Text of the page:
Sunday, February 24, 2008

Habitat hypocrisy hurts zoo's message

Letters to the Editor
Sunday, February 24, 2008 - Commercial Appeal
Habitat hypocrisy hurts zoo's message

My toddler loves the Memphis Zoo, so we visit often. I think the zoo's staff does a great job teaching visitors that habitat conservation is vital to the long-term survival of wild species. But this lesson rings hollow when the zoo's leadership chooses to create new exhibit space by destroying old forest in Overton Park.

Recently I watched a trackhoe uproot several acres of trees within sight of the zoo's elaborate bronze shrine to Chief Seattle. As if this wasn't irony enough, the shrine itself occupies ground that was forested for the past 10,000 years or so -- until three years ago, when it was clear-cut by the Memphis Zoo.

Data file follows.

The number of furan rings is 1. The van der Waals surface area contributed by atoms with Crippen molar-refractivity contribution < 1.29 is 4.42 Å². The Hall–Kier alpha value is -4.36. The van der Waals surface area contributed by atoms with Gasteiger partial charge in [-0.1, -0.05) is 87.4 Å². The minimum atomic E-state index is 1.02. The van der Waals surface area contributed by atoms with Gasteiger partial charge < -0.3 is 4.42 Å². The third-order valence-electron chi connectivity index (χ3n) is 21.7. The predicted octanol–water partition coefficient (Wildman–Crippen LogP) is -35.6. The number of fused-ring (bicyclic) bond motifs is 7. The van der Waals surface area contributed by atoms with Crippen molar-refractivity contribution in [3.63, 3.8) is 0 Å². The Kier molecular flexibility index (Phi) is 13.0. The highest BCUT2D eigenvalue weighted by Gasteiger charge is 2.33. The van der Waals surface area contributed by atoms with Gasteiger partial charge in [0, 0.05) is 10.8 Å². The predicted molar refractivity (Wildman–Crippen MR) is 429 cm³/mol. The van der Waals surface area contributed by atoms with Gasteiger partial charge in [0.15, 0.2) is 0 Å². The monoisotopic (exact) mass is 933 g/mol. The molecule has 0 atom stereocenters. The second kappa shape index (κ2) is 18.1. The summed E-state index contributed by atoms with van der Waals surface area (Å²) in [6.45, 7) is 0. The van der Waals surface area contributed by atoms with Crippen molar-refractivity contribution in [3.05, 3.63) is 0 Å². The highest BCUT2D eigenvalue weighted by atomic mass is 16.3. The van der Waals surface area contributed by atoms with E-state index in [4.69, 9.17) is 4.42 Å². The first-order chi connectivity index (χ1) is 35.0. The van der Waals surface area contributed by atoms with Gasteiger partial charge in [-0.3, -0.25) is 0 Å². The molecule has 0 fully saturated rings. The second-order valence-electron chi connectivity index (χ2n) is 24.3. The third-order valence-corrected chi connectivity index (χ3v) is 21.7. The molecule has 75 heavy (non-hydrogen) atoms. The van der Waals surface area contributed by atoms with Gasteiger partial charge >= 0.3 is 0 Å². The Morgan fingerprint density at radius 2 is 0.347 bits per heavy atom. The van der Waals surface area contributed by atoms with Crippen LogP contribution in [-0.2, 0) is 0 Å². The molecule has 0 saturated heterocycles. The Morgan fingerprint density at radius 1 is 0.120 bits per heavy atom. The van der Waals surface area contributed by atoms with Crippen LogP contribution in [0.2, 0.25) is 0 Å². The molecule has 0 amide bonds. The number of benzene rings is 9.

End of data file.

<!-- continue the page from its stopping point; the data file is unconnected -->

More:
Northwest Passage is a lovely exhibit, but it's hard to see anything but empty hypocrisy in the rocks carved with eloquent paeans to the web of life. And it's hard to pay attention to the placard urging us to "plant trees" while a beautiful, healthy forest is being laid to waste behind that placard.

The new Teton Trek exhibit promises grizzly bears and elk in addition to the bald eagles and black bears at Northwest Passage. All of these species require access to mature forests in order to live and reproduce in the wild. What lesson is the Memphis Zoo trying to impart by destroying the very habitat these creatures need?

It's time for the zoo's leaders to step away from their chain saws and start living up to the conservation ethic they preach to the public.

Naomi Van Tol